Second quote of the day:
Helena Bonham Carter about being on the jury: "It's fun because people tend to suck up to you. I'm not sure how good I'll be at it. On the whole, my movie taste is pretty bad."
Uh, then why did you agree to serve on the jury at Cannes?
More Movie News:
I know Sylvester Stallone has resurrected the Rocky franchise with Milo Ventimiglia of "Gilmore Girls" as the new young turk. (How can he possibly be convincing as a boxer?) But I didn't know Stallone was seriously pursuing Rambo. But there's the movie poster for "Rambo IV" with Stallone glowering and that massive knife taking uphalf the page.
Michael Douglas and Evan Rachel Wood are starring in the movie, "King of California." I assumed when I first saw the poster that they'd be playing lovers, even though he's 61 and she's 19. This is Hollywood, after all. But happily, they're playing father and daughter.
And for the first time in movie history, an actor has been penalized for sleeping with a woman he wasn't married to. The Aussie film "Ten Canoes" is the first to be filmed in the indigenous language of its aboriginal peoples. (Don't ask me which tribe.) Well-known (to them) indigenous actor David Gulpilil was supposed to co-direct the movie. But he broke tribal law by sleeping with a woman he wasn't supposed to and had to leave the territory.
I Act In A Movie
My friend Zahi from Israel returns to Cannes for the first time since we met at the fest in 2000. He had a camera with him that time. This time he returns with a crew (a cameraman and a female friend). They're filming this and that and the other thing, with Zahi (who has made national political ads back home) always looking to make contacts, see movies and hopefully meet his idol Steven Spielberg. He brings me a gift of a leather notebook that's initialized, which is nice but even better is the attached card. He didn't have time to fill it out so it's blank. That means I can just imagine all the friendly wonderful things he might have said about me and fill it in later. So then he grabs the card and writes at the bottom, "Yours, Zahi." Oh the possibilities. "Michael, you are the most talented person I know..." "Michael, I want you to have 10% first dollar gross on my first feature film to be released in America..."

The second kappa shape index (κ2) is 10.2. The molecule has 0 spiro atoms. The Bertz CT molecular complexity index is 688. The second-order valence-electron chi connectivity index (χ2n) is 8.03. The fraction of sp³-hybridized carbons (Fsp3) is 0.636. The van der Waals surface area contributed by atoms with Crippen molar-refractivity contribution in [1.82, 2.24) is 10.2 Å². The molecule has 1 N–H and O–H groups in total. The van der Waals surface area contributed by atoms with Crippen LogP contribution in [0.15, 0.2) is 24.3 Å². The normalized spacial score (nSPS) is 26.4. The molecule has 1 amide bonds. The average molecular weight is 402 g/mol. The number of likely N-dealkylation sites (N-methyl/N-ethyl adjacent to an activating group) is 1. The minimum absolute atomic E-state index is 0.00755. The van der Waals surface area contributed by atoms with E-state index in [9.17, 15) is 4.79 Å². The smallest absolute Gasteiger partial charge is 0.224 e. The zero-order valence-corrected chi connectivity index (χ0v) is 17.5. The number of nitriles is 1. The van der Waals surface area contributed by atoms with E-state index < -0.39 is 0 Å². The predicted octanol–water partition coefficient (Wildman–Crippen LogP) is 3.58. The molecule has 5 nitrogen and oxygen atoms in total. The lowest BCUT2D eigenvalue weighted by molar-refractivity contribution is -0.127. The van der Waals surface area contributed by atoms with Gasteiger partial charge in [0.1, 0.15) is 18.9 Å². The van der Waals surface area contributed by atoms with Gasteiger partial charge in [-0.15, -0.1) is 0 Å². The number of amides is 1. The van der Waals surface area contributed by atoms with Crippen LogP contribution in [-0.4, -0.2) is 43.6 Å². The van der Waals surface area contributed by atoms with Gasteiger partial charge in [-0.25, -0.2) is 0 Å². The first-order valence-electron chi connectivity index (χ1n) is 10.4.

The opening night for the Director's Fortnight. it begins with a lengthy chat by the head of DF, who almost fell down coming past me on the side aisle towards the stage. The translator is truly terrible -- she keeps apologizing and clearly missing 90% of what everyone says. (The man gets all sorts of laughs and sighs and even a hoot but none of it comes across for us.) David Cronenberg is given a special award (some of his films will be shown in a retrospective) and after many lengthy speeches, he wins our heart by saying, "Because I love cinema, I'm going to stop speaking so we can see this movie."
It's an interesting, mostly animated movie about a bad-ass ex-priest who takes charge of the five year old daughter left behind when his porn star sister dies. he is aghast that the little girtl mimicks her mom's dancing and crass porn star language. But then he takes her on a violent, vengeful crusade to destroy all the pornographic images of her mother, even encouraging the kid to chime in with the occasional bodyblow to one of the scum that molested the kid. Boundaries, buddy, boundaries. There is live action footage whenever we see video footage from her career, home movies, shots of their parents right before a terrible car crash, which makes for an interesting effect. The movie wouldn't work as lvie action: it would have been too grim or just ludicrous. But as animation, it fits in perfectly with the hyper-violent world of the manga. And the occasional use of live action footage gives it an emotional realism it might have otherwise lacked. falters a bit at the end but then rescued again at the finale. Though I certainly didn't expect the final music cue to be a Shaker tune.